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New Faculty - Dr. Geoff Abers

Professor Geoff Abers is a geophysicist who uses the tools of earthquake seismology to understand the forces, material cycles, and deep structure of the Earth.

New Faculty-Toby Ault

Toby Ault
Extreme Weather during Climate Change
Emergent Climate Risk Lab (ECRL)

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Student site for Cornell Meteorology

About Eas

Earth and Atmospheric Sciences at Cornell is focused on understanding the nature and evolution of our home planet by applying the basic principles of mathematics, physics and chemistry. EAS hosts frontier research on a wide variety of processes which drive the solid earth, the oceans and the atmosphere.  From geohazards to critical resources, from the origin of mountains to the origin of megastorms, from the inner core to the edge of space, from reading the geological record of ancient earth to forecasting meteorological threats to future earth,  EAS scientists and students use the latest technologies while traveling the globe to probe our physical environment.  EAS is dedicated to training the next generation of global leaders in Earth and Atmospheric Sciences while promoting a citizenry informed on the science behind the important environmental and hazard issues of our time.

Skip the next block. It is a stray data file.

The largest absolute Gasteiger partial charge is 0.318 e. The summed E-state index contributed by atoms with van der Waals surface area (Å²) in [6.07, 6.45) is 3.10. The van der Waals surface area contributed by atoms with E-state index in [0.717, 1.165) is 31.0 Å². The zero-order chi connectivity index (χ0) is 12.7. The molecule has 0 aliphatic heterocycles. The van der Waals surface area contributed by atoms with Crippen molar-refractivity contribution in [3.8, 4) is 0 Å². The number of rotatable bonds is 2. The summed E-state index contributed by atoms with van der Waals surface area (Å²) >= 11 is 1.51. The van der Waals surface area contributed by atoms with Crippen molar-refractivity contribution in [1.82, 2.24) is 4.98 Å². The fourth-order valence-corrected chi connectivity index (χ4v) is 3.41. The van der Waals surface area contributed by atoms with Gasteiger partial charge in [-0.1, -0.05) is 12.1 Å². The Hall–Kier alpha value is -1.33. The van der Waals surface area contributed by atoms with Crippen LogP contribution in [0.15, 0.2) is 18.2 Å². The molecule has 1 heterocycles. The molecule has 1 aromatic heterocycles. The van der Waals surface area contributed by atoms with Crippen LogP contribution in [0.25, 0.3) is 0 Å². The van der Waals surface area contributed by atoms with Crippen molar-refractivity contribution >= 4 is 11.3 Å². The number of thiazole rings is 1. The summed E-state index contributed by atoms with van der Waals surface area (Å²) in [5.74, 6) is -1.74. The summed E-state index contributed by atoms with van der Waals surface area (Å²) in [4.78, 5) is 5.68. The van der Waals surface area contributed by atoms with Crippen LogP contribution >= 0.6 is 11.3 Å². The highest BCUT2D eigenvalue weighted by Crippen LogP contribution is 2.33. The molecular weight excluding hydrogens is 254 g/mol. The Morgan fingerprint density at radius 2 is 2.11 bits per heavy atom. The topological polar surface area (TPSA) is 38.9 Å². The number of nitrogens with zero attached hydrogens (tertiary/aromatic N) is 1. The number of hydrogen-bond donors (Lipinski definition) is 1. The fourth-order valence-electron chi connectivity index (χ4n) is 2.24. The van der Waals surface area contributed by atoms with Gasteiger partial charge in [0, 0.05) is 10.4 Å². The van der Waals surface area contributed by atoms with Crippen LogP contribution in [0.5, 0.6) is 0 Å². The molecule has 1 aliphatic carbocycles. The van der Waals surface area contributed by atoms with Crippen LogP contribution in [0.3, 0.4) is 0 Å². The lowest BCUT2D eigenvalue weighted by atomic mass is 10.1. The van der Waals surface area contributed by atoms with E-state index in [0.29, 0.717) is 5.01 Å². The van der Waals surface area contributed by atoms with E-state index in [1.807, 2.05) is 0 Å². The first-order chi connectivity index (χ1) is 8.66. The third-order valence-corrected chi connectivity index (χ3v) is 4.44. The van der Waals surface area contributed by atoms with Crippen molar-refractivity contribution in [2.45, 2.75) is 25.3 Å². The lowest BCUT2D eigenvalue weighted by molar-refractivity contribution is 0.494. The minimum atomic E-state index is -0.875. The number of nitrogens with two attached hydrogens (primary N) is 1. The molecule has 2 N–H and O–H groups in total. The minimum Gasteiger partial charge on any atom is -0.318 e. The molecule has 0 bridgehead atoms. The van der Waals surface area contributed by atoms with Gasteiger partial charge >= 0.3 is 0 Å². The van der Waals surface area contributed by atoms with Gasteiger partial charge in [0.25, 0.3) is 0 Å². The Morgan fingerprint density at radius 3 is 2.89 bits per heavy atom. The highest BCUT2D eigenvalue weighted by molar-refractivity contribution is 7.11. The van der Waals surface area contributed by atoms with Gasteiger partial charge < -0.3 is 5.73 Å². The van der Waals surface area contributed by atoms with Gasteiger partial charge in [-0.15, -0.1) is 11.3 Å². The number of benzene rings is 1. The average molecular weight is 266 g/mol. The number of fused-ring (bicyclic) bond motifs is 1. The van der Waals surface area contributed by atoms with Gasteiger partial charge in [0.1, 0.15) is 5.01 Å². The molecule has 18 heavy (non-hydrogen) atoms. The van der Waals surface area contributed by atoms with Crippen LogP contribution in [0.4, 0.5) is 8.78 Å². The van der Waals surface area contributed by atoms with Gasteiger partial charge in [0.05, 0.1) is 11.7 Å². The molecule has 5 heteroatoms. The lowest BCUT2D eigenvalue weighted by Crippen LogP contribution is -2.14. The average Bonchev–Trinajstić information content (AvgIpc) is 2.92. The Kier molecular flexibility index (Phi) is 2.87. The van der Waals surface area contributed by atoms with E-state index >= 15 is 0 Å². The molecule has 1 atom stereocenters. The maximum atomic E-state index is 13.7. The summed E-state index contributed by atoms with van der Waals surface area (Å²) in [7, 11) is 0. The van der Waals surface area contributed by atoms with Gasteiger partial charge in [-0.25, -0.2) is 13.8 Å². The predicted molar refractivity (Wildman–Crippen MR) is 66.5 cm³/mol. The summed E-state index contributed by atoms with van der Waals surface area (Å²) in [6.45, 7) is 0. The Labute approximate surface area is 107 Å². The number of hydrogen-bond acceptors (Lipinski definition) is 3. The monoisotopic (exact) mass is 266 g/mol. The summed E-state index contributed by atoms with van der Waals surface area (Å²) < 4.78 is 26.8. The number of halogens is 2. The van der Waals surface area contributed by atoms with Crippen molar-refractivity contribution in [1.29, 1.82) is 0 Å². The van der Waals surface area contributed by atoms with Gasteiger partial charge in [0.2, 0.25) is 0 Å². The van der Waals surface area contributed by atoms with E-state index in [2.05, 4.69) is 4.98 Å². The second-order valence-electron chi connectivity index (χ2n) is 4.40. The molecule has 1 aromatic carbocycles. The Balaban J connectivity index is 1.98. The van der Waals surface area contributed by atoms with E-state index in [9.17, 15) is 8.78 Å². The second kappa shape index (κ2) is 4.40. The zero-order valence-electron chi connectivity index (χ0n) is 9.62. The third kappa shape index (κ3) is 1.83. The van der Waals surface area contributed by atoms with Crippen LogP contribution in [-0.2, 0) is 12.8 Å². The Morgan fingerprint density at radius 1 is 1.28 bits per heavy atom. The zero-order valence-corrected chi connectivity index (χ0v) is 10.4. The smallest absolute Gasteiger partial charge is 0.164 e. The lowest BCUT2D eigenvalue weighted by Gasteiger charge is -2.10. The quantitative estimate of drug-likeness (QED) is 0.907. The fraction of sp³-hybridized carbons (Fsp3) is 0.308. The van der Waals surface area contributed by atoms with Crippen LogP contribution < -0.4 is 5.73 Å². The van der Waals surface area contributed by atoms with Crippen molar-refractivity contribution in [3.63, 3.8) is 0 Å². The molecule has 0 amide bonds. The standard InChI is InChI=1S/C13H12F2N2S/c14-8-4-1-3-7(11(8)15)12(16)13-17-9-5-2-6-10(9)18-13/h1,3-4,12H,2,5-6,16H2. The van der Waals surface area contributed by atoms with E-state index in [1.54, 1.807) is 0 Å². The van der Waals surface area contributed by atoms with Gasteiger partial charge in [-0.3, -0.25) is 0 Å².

Recent News

Jordan elected 2014 AGU Fellow

The American Geophysical Union's 2014 class of AGU Fellows includes Cornell's Terry Jordan.

Mahowald makes Highly Cited Researcher list

Sciencewatch names 22 Highly Cited Researchers at Cornell in the sciences and social sciences...

Research shows Oklahoma seismicity triggered by wastewater disposal

Science covers Keranen's studies that delve into wastewater disposal implications for Oklahoma.

New Chair for EAS

Rick Allmendinger succeeds Larry Brown as EAS Chair July 1, 2014.

Isacks Receives Distinct Honor from AGU

2014 Walter H. Bucher Medal awarded to Professor Emeritus Bryan Isacks by the American Geophysical...

Did you know?

"What we perceive as colors in the sky is actually different wavelengths of visible light. Blue light has a shorter wavelength then red light. As visible light travels through the atmosphere, it is scattered by air molecules and tiny impurities (such as dust particles) that are suspended in the air. The blue wavelengths are scattered in all directions. This is why no matter in which direction you look the sky appears blue on a clear day. If enough of the blue light is scattered, little or no blue light remains in the sunbeam that reaches your eyes. The predominant visible wavelength that is left is red and the sky turns orange or red, particularly in the direction of the sun. The clouds also reflect and absorb the sunlight, reducing the total amount of light that reaches the Earth's surface. This makes the sky appear gray, or even black, if enough light is reflected and absorbed by the clouds."- Art DeGaetano, Ask a Scientist! Read More